The bus from Rurrenabaque
The alternative to flying to and from the Amazon basin
Circumstance demanded that, rather than fly back to La Paz in the tiny twelve-seater plane in which I had arrived to the Amazon basin, I had to take the bus.
I was initially somewhat cautious about doing so due to the horror stories I had heard beforehand such as the length of the journey rumoured to be up to thirty hours, the bumpy and uneven surface, even the fact that the bus climbs the Coroico “death road – the most dangerous road in the world”; so called due to the high fatality rate of around 100 deaths a year, a large percentage of which comes from buses falling over the edge.
It was a last minute decision and as a result the aid of Rurrenabaque motorcycle taxis (2bs for a ride) was required to get me to the bus station in time.
I managed to get a seat on the bus ten minutes before departure and soon we were off. A fellow gringo who had braved the trip on the way to Rurrenabaque told me that the journey was actually only 18 hours long. Company certainly lightens the load as eighteen hours on my own certainly wouldn’t have gone as quickly as when I had another Brit to discuss South America with. The bus company doesn’t make any visible effort to make the slog any more bearable and despite the teasing presence of a TV, for the first time in my bus jaunts around the country, no movies were shown. Meanwhile, we didn’t get any food other than what we managed to wolf down during two brief half hour stops in ghostly deserted towns, and the stiff seats barely reclined.
The road was as unforgiving as I had previously been warned, but the view of the surrounding jungle landscape was enough to distract my attention. The sight of the sun setting over the Bolivian “selva” is something I’ll never forget and almost worth the price of the bus ticket and hours of extreme discomfort alone. Once the sun sets however, with no lights on the bus, your time will be primarily occupied by reading by torchlight or, my preferred activity, sleeping. As uncomfortable as this was, I managed to spend a good six hours doing just this, unfortunately waking up to extreme cold, just in time to witness the death road.
It’s probably best to fly there and take the bus back as I did, as even though my confidence in our rather suspicious driver wasn’t the highest and I could still partially see the sheer drop, most of it was obscured by darkness. Having left Rurrenabaque at 11.30 (the time the bus leaves from the terminal every day), we arrived in La Paz at 6.40, cold, aching, having seen some spectacular views, but still sorely wishing we could have flown.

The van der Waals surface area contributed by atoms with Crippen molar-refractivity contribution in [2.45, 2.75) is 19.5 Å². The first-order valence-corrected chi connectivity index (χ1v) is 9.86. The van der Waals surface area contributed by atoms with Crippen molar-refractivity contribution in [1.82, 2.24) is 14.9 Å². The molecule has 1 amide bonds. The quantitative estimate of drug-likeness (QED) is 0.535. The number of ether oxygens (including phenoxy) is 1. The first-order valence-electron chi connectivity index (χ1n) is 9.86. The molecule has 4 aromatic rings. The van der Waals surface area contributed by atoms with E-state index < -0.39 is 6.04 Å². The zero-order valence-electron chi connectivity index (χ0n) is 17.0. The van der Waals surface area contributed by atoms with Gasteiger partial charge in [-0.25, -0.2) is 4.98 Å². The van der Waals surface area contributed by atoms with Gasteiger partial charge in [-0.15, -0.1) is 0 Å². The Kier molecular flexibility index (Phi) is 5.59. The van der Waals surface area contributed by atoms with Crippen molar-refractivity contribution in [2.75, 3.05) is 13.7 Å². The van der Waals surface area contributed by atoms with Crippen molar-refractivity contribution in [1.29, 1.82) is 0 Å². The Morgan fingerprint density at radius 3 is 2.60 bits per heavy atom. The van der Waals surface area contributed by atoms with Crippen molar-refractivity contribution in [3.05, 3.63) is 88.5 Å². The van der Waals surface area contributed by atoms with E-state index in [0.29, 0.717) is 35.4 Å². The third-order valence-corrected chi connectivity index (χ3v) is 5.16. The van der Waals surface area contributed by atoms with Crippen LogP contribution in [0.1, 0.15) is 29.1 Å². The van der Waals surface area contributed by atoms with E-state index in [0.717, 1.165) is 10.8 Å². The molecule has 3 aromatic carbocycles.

A day in the jungle
Our jungle tour began with a two hour delay in the baking midday sun, waiting for a new motor to be found to power our boat. Once one had been located we began the spectacular three hour ride along a river that wound its way through lush green scenery, a setting that transformed from mountain dominated forestry to low-lying jungle surroundings.
Our camp was compact yet functional and, as always seems to be the case with any tour, came complete with sumptuous meals and sleazy guides (ours casually informed us that he had been married seven times and was on the lookout for wife number eight).
Just a few yards away from our lodge huge birds with a faint resemblance to turkeys sat serenely in the trees, monkeys clambered in the branches overheard and giant ants (some ten times the size of their British counterparts) scuttled in the undergrowth beneath. As soon as lunch was over our first excursion into the wilderness began. This was a laid-back 45 minute walk behind our machete-wielding host as he took us to different trees and plants explaining the medicinal benefits of each one. On the way we saw a giant ‘Golden Silk’ spider as big as my hand (with a thick, bright web, after which it takes its name) and a collection of huge caterpillars sitting in formation on the trunk of a tree that, our guide told us, had stood for over 400 years.
After another big meal we went out for our second trek, this time to find a good viewpoint from which to spot Macaws, giant parrot-like birds that live for up to seventy years, while only ever having one mate.
A rather grueling steep, uphill climb later and we came to our destination which was a small clearing from which you could peer over miles of untouched jungle landscape. Directly beneath us sat two Macaws, sadly spreading their beautiful bright blue wings and taking flight at the sight of our cameras.
The trip back down required slightly more concentration as, due to our tour starting late, it had to be conducted in pitch black with only the light of the guide’s feeble torch to point us in the right direction, allowing us to avoid the sheer drop to our left. Fancying himself as something of a joker, he would routinely scream “jaguar!” before turning back round and chuckling happily to himself. Jaguars did indeed stalk the jungle, he told us, and had even killed someone recently. They were, he said, his favourite animal. Once we arrived back at the lodge (after a hair-raisingly bumpy boat ride) we collapsed into our beds in the heat of the night.
Overall then an unforgettable experience, although best to ask around tour guides to compare who does what. If you can stomach the sweltering humidity and rather claustrophobic environment, it’s probably worth spending more than one day there if only to really get a feel for jungle life.